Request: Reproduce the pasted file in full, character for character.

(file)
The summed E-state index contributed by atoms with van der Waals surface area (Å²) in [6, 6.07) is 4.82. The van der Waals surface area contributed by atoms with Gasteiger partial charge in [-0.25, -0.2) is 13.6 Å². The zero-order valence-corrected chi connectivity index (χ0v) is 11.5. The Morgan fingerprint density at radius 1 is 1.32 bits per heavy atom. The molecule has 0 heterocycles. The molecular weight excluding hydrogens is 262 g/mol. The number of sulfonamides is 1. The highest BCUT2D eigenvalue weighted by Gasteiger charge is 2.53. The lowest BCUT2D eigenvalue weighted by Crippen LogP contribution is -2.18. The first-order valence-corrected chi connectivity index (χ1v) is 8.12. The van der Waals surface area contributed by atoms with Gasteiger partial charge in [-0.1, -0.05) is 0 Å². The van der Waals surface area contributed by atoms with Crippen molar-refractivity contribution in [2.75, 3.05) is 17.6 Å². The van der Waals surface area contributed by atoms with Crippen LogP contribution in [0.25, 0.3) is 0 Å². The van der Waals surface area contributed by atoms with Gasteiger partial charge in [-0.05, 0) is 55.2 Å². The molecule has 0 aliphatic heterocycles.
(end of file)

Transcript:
The summed E-state index contributed by atoms with van der Waals surface area (Å²) in [6, 6.07) is 4.82. The van der Waals surface area contributed by atoms with Gasteiger partial charge in [-0.25, -0.2) is 13.6 Å². The zero-order valence-corrected chi connectivity index (χ0v) is 11.5. The Morgan fingerprint density at radius 1 is 1.32 bits per heavy atom. The molecule has 0 heterocycles. The molecular weight excluding hydrogens is 262 g/mol. The number of sulfonamides is 1. The highest BCUT2D eigenvalue weighted by Gasteiger charge is 2.53. The lowest BCUT2D eigenvalue weighted by Crippen LogP contribution is -2.18. The first-order valence-corrected chi connectivity index (χ1v) is 8.12. The van der Waals surface area contributed by atoms with Gasteiger partial charge in [-0.1, -0.05) is 0 Å². The van der Waals surface area contributed by atoms with Crippen molar-refractivity contribution in [2.75, 3.05) is 17.6 Å². The van der Waals surface area contributed by atoms with Crippen LogP contribution in [0.25, 0.3) is 0 Å². The van der Waals surface area contributed by atoms with Gasteiger partial charge in [-0.05, 0) is 55.2 Å². The molecule has 0 aliphatic heterocycles.